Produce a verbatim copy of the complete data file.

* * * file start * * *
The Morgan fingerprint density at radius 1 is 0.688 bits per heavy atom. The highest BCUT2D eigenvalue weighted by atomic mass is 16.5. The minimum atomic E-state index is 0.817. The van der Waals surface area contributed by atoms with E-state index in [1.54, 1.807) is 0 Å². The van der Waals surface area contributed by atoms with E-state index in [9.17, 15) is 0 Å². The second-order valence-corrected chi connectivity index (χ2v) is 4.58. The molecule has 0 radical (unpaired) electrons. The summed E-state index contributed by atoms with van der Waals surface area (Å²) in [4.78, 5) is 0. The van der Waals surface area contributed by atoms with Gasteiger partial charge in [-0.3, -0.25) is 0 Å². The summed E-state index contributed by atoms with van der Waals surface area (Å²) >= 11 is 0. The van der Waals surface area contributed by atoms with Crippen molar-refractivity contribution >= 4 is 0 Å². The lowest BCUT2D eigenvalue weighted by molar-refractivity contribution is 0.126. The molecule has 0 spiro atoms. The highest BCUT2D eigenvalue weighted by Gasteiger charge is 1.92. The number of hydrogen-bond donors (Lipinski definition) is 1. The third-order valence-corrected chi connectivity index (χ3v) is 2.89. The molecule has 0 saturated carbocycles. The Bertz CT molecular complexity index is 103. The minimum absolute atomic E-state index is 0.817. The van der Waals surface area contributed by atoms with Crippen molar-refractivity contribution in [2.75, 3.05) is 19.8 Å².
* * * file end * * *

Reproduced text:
The Morgan fingerprint density at radius 1 is 0.688 bits per heavy atom. The highest BCUT2D eigenvalue weighted by atomic mass is 16.5. The minimum atomic E-state index is 0.817. The van der Waals surface area contributed by atoms with E-state index in [1.54, 1.807) is 0 Å². The van der Waals surface area contributed by atoms with E-state index in [9.17, 15) is 0 Å². The second-order valence-corrected chi connectivity index (χ2v) is 4.58. The molecule has 0 radical (unpaired) electrons. The summed E-state index contributed by atoms with van der Waals surface area (Å²) in [4.78, 5) is 0. The van der Waals surface area contributed by atoms with Gasteiger partial charge in [-0.3, -0.25) is 0 Å². The summed E-state index contributed by atoms with van der Waals surface area (Å²) >= 11 is 0. The van der Waals surface area contributed by atoms with Crippen molar-refractivity contribution >= 4 is 0 Å². The lowest BCUT2D eigenvalue weighted by molar-refractivity contribution is 0.126. The molecule has 0 spiro atoms. The highest BCUT2D eigenvalue weighted by Gasteiger charge is 1.92. The number of hydrogen-bond donors (Lipinski definition) is 1. The third-order valence-corrected chi connectivity index (χ3v) is 2.89. The molecule has 0 saturated carbocycles. The Bertz CT molecular complexity index is 103. The minimum absolute atomic E-state index is 0.817. The van der Waals surface area contributed by atoms with Crippen molar-refractivity contribution in [2.75, 3.05) is 19.8 Å².